What always struck me as bizarre in France was that the commercial structure was so light compared to places like the USA or Chile where companies often have Directors of Marketing, PR, Hospitality, Clubs, and even in some cases a “Communications” guy, let’s make that Senior Vice President. Marketing in the New World is much more dynamic with people trained in this skill at top wine business schools and then running highly organized corporate sales machines. Of course the statistic is something like 90% of California wine is made by 10 companies and so you’d expect this at that size, but even a 350,000 case winery in the New World would have more than 2 people in sales and marketing…

But this lean commercial structure was my good fortune. It was decided that perhaps it would be useful to have another person in the company who could speak English. For the next 8 years I was lucky to be the Global Export Director for one of the best family owned producer/negociants on the Right Bank. The fun was about to begin.

Exporting Bordeaux wines to Asia – 1994

My training in export sales involved going to the owner’s chateau, having a 3 hour dinner with some staggering old crus classes, and not speaking a word about business. As I left his house he told me to be nice to our client and see if they wanted to order more wine. And that was it. It was not the Gallo school of sales training… it was much more aristocratic. So very Bordelais darling.

So off I went to Singapore, with a price list and a sack of samples. And as it turned out it was a bit like a holiday. The importer picks you up at say 11 am, like it, and swings by your swishy hotel, that suits your swishy wines’ brand image. Then a meeting ,which can take all of 25 minutes, and guess what, it’s lunch. Selling wine at export is a lot about relationships, which are best forged over meals with a healthy amount of wine, as you know.

Of course you talk about what wines they buy and how they are selling, you suffer through their tales of market difficulties and wretched F&B Directors (who are over-solicited so they are tough to crack), and all the while you sing the praises of your latest vintages. But you become friends, which is one of the beautiful things about exporting wines. It’s got to be the most hospitable business in the world.

I seemed to be well suited for this job. A few months later I was dispatched on our companies first ever export mission to Japan, a new market.

The way that we used to open a new market was to pay the French Chamber of Commerce a small fee and they would set-up about 5 days of non-stop meetings with potentially interested importers. You go to the Chamber’s office on day 1, get your itinerary and off you go. Except in Japan it’s like being in your own version of SURVIVOR.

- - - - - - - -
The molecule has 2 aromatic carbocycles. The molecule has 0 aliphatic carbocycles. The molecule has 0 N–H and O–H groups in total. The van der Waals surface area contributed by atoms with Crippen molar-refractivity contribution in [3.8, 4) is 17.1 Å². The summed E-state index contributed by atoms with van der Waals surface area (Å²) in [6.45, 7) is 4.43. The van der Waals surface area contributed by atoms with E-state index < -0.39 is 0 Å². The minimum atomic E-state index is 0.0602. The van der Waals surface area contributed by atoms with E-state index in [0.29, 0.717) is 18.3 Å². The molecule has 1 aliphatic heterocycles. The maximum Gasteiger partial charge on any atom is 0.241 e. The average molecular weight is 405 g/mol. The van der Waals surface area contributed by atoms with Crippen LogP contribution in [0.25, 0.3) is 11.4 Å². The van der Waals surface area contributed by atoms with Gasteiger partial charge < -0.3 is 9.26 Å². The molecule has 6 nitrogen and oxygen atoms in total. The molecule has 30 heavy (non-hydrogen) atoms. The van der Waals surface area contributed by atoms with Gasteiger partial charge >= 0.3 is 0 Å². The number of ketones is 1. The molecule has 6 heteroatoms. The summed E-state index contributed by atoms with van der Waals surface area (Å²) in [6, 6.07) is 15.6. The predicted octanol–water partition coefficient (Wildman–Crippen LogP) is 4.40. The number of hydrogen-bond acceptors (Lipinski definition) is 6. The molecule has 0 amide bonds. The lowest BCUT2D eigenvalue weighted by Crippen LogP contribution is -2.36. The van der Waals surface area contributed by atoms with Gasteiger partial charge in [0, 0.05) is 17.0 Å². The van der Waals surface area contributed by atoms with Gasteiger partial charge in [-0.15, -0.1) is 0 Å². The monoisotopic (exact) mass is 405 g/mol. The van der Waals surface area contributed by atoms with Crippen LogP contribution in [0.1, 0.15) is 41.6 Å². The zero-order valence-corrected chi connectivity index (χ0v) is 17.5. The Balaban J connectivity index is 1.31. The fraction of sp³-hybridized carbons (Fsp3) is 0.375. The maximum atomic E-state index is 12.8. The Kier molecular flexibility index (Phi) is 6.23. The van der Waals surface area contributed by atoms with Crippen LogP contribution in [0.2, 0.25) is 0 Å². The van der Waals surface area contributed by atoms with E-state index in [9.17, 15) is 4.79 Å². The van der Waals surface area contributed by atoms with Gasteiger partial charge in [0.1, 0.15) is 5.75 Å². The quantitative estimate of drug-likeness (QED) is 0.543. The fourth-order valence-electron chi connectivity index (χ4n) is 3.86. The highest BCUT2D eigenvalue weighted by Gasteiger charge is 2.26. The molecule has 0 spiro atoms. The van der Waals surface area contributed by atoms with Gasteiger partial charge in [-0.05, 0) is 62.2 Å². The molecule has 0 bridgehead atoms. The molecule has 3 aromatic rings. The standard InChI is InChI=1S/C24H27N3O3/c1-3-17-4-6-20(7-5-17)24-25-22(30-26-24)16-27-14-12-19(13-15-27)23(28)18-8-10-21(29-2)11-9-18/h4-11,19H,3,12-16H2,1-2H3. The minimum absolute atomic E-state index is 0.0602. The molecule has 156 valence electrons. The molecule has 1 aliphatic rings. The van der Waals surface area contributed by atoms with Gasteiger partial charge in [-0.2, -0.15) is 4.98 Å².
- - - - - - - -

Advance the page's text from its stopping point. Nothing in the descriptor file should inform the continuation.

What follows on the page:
Go into a metro and sometimes there are no English names for the stops. So you don’t know where you are, or where to get off. Approach someone on the platform to ask for help and the ranks clear. People are generally very shy, and very few speak English. Get in a taxi and you better have a map of the place in Japanese, which then tends to be studied at great length by a driver using a magnifying glass. Take your potential client for a nice dinner, including eating a live lobster that twitches in front of your chopsticks, and you’re in the hole for $750.

Don’t get me wrong. Japan has some very special people, places and culture, but it’s like no where else. I would end up spending 4 weeks a year in the country because it is was the major market in Asia for Bordeaux. And one of the keys to success at export was to try and learn the culture.

There was a serious amount of bowing. Like serious. You were still bowing as you back-peddled into the elevator of their office building, bid farewell by the 6 people who came to the meeting with you. Often only one of the people at the meeting is the designated speaker on their behalf. It’s not like Stateside, ya feel me…   Business cards are presented with great ceremony and offered using both hands, soft handshakes with ladies, don’t touch your nose, don’t say “no” (a tricky one I must admit…), and always show the greatest respect.

A huge mistake I made for the first few years was to not shut up. You say your spiel about your wines, taste them with the potential clients, and wrap up by asking if they are interested. Often your question is met with dead silence. So, perturbed, you say that you can throw in 3% in free samples on an order. Silence again. “What the hell guys, let’s make it 5%. How about that?” But all the while the Japanese culture thinks nothing of just digesting your comments for what seems like minutes before they have a conflab in Japanese, and someone replies, hopefully, “yes, we are interested to place order”. And then there are smiles. And with those few words you just locked into some major multinational chemical company that just happens to be one of the largest wine importers in Tokyo. They could be your client for the next 30+ years.

Perhaps the biggest challenge is the language barrier. To get around this you hire an interpreter, through the Chamber of Commerce. Of course this makes life easier, and occasionally much more amusing. I would discourage anyone from offering the interpreter to join the tasting because spitting is rude, so you swallow. And sometimes people can be quite sensitive to alcohol and pass out at the meeting and require an evacuation back to the Chamber of Commerce. Day done. One of the greatest attributes of the best translators was when they totally changed what you were saying so you sounded better, and started negotiating on your behalf whilst you sipped yet more green tea.

In 1994 the Asian markets were starting to boom for French wine. Start in Japan, go over to Korea, across to Taiwan, down to Hong Kong, and a late night flight to Singapore. Five countries in 12 days was not unusual for the Bordeaux exporter. It’s enough to make you dream of never going anywhere again….